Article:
Is God racist? This is really the most puzzling one of the bunch. All races come from Noah, and all races come from Adam. The main promise of the Old Testament God to Abraham is that God would make him a blessing to all nations. Exactly how is this racist? The fundamental covenantal structure of the Old Testament is that God’s solution to Adam’s messing up the world would include bringing about a salvation that has equal scope.

Dawkins probably got the “infanticidal” from the story of King David and his son, which is the only possible place I could even imagine such a charge coming up. But what does God owe to any human being? Does the potter owe anything to the pot? No, the pot owes everything to the potter. Besides, why should Dawkins object if God simply weeds out someone would probably (under Dawkins’s belief system) be not the fittest? Survival of the fittest targets infants as weaker people. Dawkins is much more akin to infanticidal than God ever thought of being. With God, an infant is a human being, created in God’s image right from conception. With Dawkins, an infant is a piece of tissue until birth. Which view is more infanticidal?

Filicidal? How does Dawkins get that from the Old Testament? Yes, there is the promise of the suffering servant, and yes, Jesus is present in the Old Testament, according to the New Testament. But usually this charge is directed against the New Testament God for “killing His Son.” But the Son laid down His own life. No one took it from Him. It was a sacrifice for sins so that we might have salvation.

Is God capricious? No. He is merciful and gracious, slow to anger, and abounding in lovingkindness, and yet not allowing the guilty to escape punishment. This one would need to address specific passages that Dawkins had in mind, and since we don’t know those passages, it is fruitless to try to answer his query. From the standpoint of one who believes in the Old Testament God, I find God to be amazingly consistent, and the very farthest thing from arbitrary. I will say this: just because God does not always explain His reason for doing such and such a thing, does not mean that a reason is non-existent. He may have a reason that He does not choose to tell us. This is, in fact, the burden of God’s message to Job in the last part of that book. God is not answerable to human beings. We are answerable to Him.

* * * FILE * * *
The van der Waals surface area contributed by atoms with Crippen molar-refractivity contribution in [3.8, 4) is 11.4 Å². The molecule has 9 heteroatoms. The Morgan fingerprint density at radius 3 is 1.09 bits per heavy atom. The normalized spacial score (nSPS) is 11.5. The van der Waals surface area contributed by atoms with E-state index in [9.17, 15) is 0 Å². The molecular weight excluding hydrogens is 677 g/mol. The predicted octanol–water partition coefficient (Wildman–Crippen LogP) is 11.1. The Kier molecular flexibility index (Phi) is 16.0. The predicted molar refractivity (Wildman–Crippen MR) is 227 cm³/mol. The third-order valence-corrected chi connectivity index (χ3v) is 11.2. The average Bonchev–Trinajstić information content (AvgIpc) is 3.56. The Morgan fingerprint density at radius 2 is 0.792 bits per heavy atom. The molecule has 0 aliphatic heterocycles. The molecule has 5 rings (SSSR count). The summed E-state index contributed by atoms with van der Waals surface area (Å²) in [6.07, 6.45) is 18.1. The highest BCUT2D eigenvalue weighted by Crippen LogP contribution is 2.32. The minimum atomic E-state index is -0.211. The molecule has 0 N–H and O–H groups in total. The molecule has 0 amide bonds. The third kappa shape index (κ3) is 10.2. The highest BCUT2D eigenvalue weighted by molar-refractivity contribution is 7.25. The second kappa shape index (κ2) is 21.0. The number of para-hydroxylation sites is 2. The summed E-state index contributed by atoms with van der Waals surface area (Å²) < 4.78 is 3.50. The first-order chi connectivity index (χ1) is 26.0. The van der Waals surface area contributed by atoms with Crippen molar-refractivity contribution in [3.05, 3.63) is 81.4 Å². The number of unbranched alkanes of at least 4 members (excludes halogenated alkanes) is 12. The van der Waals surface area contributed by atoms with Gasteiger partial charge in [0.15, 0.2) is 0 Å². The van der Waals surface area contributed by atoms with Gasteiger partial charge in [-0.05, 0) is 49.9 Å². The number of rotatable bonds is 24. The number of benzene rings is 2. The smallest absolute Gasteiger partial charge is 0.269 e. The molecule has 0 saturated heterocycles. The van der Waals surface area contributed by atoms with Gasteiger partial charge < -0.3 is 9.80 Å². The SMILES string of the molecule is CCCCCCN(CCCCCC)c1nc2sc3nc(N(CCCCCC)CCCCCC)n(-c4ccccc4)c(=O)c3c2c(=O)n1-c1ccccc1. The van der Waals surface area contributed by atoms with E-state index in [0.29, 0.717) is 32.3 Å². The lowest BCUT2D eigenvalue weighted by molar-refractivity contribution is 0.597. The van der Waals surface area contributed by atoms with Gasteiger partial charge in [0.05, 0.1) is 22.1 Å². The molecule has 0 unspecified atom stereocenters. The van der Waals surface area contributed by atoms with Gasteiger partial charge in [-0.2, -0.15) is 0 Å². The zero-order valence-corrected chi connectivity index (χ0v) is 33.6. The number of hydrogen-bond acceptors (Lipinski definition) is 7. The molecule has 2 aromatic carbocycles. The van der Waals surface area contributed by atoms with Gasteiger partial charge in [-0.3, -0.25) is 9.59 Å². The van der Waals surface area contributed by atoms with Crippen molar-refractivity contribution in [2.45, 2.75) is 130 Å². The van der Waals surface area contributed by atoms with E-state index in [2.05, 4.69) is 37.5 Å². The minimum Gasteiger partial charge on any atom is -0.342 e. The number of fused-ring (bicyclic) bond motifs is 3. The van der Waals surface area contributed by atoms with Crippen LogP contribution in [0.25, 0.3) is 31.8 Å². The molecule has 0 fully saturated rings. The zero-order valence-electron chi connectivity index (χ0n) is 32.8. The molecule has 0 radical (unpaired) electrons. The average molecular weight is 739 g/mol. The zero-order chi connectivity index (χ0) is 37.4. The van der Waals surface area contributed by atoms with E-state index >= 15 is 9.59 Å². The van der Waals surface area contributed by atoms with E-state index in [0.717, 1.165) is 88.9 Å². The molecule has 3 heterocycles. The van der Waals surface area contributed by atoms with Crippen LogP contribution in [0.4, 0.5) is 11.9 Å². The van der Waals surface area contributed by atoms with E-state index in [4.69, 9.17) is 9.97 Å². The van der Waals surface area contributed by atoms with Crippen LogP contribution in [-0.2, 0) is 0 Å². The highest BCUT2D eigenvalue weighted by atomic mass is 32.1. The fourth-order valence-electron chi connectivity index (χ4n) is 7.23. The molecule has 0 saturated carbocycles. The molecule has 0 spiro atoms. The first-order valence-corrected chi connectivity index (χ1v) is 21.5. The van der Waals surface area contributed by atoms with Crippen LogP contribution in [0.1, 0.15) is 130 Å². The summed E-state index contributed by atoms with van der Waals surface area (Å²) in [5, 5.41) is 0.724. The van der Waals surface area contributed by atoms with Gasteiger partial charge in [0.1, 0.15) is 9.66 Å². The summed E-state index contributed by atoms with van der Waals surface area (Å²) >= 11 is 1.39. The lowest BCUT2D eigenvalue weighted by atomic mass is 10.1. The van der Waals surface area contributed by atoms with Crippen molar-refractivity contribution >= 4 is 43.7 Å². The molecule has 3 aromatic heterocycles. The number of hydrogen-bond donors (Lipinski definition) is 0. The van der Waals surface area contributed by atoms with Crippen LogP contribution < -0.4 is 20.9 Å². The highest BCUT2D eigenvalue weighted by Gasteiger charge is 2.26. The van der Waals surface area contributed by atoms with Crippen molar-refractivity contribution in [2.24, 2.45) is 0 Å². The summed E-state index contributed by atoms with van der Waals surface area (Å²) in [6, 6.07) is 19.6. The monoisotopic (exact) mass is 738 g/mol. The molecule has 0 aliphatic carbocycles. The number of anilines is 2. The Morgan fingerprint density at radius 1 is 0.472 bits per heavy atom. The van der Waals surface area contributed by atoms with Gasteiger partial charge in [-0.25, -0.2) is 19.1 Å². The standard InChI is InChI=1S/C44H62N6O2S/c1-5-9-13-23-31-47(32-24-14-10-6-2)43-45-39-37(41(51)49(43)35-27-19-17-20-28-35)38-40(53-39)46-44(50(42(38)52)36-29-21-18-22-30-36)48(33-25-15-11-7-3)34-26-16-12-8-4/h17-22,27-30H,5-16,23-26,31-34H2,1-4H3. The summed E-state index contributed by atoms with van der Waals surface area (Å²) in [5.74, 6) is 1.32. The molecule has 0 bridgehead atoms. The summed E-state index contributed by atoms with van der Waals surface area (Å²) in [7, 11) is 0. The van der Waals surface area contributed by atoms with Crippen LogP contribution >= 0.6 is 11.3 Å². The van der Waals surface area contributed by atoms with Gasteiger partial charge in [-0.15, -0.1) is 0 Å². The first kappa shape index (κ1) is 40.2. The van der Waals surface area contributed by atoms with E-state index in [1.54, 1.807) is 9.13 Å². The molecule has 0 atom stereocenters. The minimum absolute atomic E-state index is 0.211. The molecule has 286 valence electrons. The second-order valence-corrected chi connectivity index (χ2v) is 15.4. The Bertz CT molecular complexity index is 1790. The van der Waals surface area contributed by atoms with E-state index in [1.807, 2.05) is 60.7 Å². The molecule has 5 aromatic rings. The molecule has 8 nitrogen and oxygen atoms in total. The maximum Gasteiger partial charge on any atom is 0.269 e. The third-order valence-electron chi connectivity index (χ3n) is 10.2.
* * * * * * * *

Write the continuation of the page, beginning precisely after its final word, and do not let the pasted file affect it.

Change of Publishers

Well, the Word Biblical Commentary series has gotten a facelift. Instead of being published by Word Publisher, they are now being published by Zondervan. I just received the first volume of the Zondervan era. And it has everything that I have come to expect of Zondervan books: thoughtful content, lousy binding materials (are the folks at Zondervan completely allergic to Smyth-sewn bindings?). The boards feel wimpy, and the book looks like a knock-off of a better original. The only positive from the change that I can see is the addition of footnotes (the format while under Word Publishing did not have footnotes, and the text was therefore quite cluttered). The added sections in this book (it is a revised edition of a commentary originally published in 1986) are printed on gray-tinted pages, which looks and feels weird, even though the potential positive of it is that you can see at a glance whether the section was added or not. Publishers like Zondervan need to get it into their heads that commentaries are used far more than most other kinds of theological reference works. Thy need to be built like tanks (and most of the WBC is built extremely tough; only a few were glued). This one is so not.